Thursday, July 19, 2007


In the 19th century, cutsie-pie christian ministers tore into the hearts of little kids with stories like this:

’Of two little maids of sixteen, one cared only for dress, and went to a dancing school, and dared to disport in the park on Sunday instead of going to mass: that little maid stands now, and forever will stand, with bare feet upon a red-hot floor.

"The other walked through the streets at night, and did very wicked things; now she utters shrieks of agony in a burning oven. A very severe torment – immersion up to the neck in a boiling kettle – agitates a boy who kept bad company, and was too idle to go to mass, and a drunkard; avenging flames now issue from his ears….’” (Walker 1983: 389 quoting from Homer Smith, Man and His Gods, Boston: Little, Brown, 1952).

It’s hard to believe anyone in the ‘good old days’ ever chugged into adulthood with garbage like this thrown at them every week. And thrown at them I might add by dudes they were taught were crème-de-la-crème.

It’s so obvious the christian underground torture chamber was a political-control tool it’s kinda embarrassing even to bring it up. I mean, you should feel insulted I even think I have to.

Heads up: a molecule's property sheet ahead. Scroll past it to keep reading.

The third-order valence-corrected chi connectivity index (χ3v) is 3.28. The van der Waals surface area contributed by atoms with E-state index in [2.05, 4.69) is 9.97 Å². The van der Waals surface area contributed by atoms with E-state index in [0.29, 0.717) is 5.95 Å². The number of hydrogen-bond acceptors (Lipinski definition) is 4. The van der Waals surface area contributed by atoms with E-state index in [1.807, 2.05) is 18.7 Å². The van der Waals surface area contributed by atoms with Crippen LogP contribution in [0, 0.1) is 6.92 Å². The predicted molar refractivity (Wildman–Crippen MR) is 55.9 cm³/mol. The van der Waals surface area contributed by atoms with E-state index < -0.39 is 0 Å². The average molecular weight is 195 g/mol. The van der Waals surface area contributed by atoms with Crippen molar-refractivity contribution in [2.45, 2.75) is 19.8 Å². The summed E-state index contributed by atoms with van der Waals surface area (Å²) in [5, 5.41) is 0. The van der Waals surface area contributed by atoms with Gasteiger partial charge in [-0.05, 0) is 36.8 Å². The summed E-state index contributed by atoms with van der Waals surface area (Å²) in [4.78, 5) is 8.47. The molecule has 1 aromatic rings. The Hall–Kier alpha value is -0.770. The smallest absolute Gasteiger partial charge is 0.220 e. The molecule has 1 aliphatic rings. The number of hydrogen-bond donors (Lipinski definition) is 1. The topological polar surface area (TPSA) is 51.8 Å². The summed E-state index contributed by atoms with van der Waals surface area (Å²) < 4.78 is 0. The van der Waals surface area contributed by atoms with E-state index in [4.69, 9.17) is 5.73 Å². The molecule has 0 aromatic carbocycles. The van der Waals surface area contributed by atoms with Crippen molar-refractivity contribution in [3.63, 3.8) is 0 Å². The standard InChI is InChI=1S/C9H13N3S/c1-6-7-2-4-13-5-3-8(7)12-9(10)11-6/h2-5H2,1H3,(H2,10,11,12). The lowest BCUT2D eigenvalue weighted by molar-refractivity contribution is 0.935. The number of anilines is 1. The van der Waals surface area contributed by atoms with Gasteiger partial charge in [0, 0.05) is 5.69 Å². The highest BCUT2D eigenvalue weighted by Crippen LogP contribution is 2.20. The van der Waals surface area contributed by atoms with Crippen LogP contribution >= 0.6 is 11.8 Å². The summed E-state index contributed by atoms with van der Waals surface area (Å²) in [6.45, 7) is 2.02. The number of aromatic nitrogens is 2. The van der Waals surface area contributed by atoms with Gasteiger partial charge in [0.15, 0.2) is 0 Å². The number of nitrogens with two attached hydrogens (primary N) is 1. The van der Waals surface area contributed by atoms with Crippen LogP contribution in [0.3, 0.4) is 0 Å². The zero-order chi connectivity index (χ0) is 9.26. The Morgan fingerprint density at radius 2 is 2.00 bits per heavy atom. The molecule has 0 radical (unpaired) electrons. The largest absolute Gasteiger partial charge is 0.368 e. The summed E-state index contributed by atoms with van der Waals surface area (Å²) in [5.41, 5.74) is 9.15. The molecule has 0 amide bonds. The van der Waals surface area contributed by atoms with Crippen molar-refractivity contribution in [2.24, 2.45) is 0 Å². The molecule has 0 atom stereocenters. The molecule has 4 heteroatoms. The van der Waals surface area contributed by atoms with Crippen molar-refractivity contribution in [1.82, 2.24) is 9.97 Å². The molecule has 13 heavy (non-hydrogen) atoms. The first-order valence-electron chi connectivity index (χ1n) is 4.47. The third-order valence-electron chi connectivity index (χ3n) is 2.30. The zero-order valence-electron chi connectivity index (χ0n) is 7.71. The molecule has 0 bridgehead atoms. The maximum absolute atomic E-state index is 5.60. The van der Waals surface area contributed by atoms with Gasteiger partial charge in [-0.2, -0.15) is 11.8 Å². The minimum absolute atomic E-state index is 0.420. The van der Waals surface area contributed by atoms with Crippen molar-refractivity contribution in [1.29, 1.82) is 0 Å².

Evidently approved even by the "Prince of Peace" himself, the old torture chamber was “perhaps the most sadistic fantasy ever conceived by the mind of man” (Walker, The Woman's Encyclopedia 1983:387) and “though the possibility is seldom recognized, there are many indications that the Christian vision of hell in its sadistic horror was one of the leading causes of disillusionment with Christianity itself” (Walker 1983: 390).
thnx goes to milson for the foto


Morgaine said...

Next time I run across one of those illustrated Christian tracts about hell the fundies like to hand out, I'll grab a copy for you. You'll love them!

Anonymous said...

Is that quote from this book??

Athana said...

Hey, anon, yes, what you see in quotation marks is taken verbatim from Homer Smith's book *Man and His Gods*.

Athana said...

Anon, some quotes are from Barbara Walker's book *The Women's Encyclopedia of Myths and Secrets,* which I always heartily recommend to everyone.